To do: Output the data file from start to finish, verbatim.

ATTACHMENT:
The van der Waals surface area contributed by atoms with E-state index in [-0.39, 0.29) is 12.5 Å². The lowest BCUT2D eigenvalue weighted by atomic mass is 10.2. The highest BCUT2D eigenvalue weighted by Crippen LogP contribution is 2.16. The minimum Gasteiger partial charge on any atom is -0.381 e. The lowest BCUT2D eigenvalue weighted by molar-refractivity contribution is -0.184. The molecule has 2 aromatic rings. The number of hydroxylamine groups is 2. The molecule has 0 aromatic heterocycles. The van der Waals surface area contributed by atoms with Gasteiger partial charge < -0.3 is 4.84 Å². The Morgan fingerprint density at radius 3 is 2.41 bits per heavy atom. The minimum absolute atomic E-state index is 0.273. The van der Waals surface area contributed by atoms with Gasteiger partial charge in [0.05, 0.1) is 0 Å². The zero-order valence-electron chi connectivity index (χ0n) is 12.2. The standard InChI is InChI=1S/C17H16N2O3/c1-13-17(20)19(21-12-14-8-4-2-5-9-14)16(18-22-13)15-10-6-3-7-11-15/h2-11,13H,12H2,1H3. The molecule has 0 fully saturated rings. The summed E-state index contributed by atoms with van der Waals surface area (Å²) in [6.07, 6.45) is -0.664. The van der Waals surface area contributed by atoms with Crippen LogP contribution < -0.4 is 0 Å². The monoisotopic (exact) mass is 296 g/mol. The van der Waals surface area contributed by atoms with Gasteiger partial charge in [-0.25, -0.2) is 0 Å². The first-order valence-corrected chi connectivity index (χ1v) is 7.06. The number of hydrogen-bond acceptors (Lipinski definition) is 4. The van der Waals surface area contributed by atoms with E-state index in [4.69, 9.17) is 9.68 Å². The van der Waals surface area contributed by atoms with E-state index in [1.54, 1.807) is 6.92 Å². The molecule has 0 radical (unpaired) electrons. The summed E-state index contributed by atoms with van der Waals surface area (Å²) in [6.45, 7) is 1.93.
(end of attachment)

The van der Waals surface area contributed by atoms with E-state index in [-0.39, 0.29) is 12.5 Å². The lowest BCUT2D eigenvalue weighted by atomic mass is 10.2. The highest BCUT2D eigenvalue weighted by Crippen LogP contribution is 2.16. The minimum Gasteiger partial charge on any atom is -0.381 e. The lowest BCUT2D eigenvalue weighted by molar-refractivity contribution is -0.184. The molecule has 2 aromatic rings. The number of hydroxylamine groups is 2. The molecule has 0 aromatic heterocycles. The van der Waals surface area contributed by atoms with Gasteiger partial charge < -0.3 is 4.84 Å². The Morgan fingerprint density at radius 3 is 2.41 bits per heavy atom. The minimum absolute atomic E-state index is 0.273. The van der Waals surface area contributed by atoms with Gasteiger partial charge in [0.05, 0.1) is 0 Å². The zero-order valence-electron chi connectivity index (χ0n) is 12.2. The standard InChI is InChI=1S/C17H16N2O3/c1-13-17(20)19(21-12-14-8-4-2-5-9-14)16(18-22-13)15-10-6-3-7-11-15/h2-11,13H,12H2,1H3. The molecule has 0 fully saturated rings. The summed E-state index contributed by atoms with van der Waals surface area (Å²) in [6.07, 6.45) is -0.664. The van der Waals surface area contributed by atoms with Crippen LogP contribution < -0.4 is 0 Å². The monoisotopic (exact) mass is 296 g/mol. The van der Waals surface area contributed by atoms with Gasteiger partial charge in [-0.25, -0.2) is 0 Å². The first-order valence-corrected chi connectivity index (χ1v) is 7.06. The number of hydrogen-bond acceptors (Lipinski definition) is 4. The van der Waals surface area contributed by atoms with E-state index in [4.69, 9.17) is 9.68 Å². The van der Waals surface area contributed by atoms with E-state index in [1.54, 1.807) is 6.92 Å². The molecule has 0 radical (unpaired) electrons. The summed E-state index contributed by atoms with van der Waals surface area (Å²) in [6.45, 7) is 1.93.